The Collected Letters, Volume 25


TC TO JANE WELSH CARLYLE ; 19 August 1850; DOI: 10.1215/lt-18500819-TC-JWC-01; CL 25: 160-163


Boverton, 19 Augt 1850—

I was obliged to close on Saturday without seeing your Letter: the Postman delayed so long (fully an hour beyond his time) we were obliged to despatch the man to Llantwit Post-Office, on the hypothesis that Postie for that morning had forgotten us, and that unless we bestirred ourselves the return-post also wd escape us. The creeping dog arrived shortly after, with some excuse that his bags had been delayed at Cowbridge.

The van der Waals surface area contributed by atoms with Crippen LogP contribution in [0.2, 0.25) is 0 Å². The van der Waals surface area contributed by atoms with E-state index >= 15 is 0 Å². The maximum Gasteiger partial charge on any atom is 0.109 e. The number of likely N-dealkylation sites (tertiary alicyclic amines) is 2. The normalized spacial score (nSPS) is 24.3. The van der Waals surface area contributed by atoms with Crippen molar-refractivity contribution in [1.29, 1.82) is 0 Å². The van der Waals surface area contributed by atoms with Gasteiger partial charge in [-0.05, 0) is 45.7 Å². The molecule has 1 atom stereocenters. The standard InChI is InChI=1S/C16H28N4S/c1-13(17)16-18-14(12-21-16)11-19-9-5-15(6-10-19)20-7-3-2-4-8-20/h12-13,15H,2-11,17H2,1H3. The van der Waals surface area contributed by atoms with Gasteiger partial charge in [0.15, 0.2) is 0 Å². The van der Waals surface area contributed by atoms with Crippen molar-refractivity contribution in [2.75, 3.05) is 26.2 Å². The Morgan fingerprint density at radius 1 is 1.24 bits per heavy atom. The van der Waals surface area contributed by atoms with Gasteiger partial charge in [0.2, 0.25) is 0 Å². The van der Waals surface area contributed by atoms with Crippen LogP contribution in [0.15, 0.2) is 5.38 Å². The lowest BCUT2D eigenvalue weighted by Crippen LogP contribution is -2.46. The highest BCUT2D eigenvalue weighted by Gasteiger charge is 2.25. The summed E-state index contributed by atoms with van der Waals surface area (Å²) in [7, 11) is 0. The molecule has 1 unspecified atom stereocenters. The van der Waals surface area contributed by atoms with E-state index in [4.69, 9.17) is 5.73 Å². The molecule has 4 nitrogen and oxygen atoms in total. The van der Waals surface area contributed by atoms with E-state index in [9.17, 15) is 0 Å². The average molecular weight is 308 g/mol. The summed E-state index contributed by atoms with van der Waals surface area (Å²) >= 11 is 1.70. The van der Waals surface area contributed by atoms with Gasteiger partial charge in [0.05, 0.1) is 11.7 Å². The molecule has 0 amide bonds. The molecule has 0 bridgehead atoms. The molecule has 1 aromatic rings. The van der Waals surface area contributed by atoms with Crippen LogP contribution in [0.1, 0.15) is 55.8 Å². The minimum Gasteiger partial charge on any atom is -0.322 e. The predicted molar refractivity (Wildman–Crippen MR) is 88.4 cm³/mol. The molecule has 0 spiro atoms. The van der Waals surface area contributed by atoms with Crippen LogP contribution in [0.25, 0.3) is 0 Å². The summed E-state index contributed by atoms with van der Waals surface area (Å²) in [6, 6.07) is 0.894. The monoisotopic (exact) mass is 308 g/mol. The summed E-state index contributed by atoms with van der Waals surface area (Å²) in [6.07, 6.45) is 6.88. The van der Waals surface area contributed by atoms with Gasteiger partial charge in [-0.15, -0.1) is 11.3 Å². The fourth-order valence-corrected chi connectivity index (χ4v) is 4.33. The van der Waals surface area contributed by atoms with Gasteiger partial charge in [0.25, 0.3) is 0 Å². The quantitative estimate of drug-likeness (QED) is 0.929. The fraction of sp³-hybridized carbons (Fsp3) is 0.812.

Well, there certainly is a charivari [hubbub]; such a domestic splutter in regard to English Helps as may seek its fellow! Pity you had not transacted the inevitable while I was in the house; we might have made it a briefer affair, and saved your poor heart a very unnecessary agitation. Truly it is miserable to think of; proceeding from such a contemptible source too;—and I fear it has flurried you all to pieces; and perhaps, if the mutinous gipsy is still near, may still flurry you. Prevent this latter at least. Pray try to understand that Elizth and her deliriums can have no power over you farther; that she may talk all day to all the canaille of Chelsea, and you have nothing farther to do with it!— The wretched ungoverned being: she is “free” like Hodge's horses1 as you say; she is, according to all likelihood, travelling towards the streets; and will be punished for all this mischief, to the last doit of reckoning yet: What a state “obedience” is grown to in this progressive epoch! And my poor little Jeannie, actually the best manager of household things and servants I have ever seen, finds that even she cannot manage some of them; but that offences will come! Never mind, my brave Goody; you have done pretty well, after all: Your household improvements, I foresee, will all get accomplished nevertheless; and if they could not, the struggle towards them, and the pious prophecy of them in your little heart will be much the same as the practical reality,—perhaps more in some respects. So, above all, keep yourself quiet; and do not let that scandalous randy of a girl disturb you a moment more;—and be as patient with your poor soft dumpling of an Apprentice as you can, in hope of better by and by. “Servants” are at a strange pass in these times! I continually foresee that before very long there will be on all hands a necessity, and determination on the part of wise people, to do without servants. That is actually a stage of “progress” that lies ahead of us. How I feel at this moment the blessedness of such a possibility, had one been trained to do a little culinary work, and were the due preliminaries once arranged! “Servants,” on the present principle, are a mere deceptive imagination; command is nowhere, obedience nowhere. The Devil will get it all, if it do not mend!— Oh my dear little Jeanny, what a quantity of ugly fret you have always taken upon you in this respect; how you have lain between me and these annoyances, and wrapt me like a cloak against them: I know this well, whether I speak of it or not. And as to “improvements” in our bit of a habitations, I do not know the habitation that has so little need of them, that is so trim and orderly and snug as ours is witht any improvet. So cheer up; let nothing beat you, I say, nothing,—much less this poor thing!—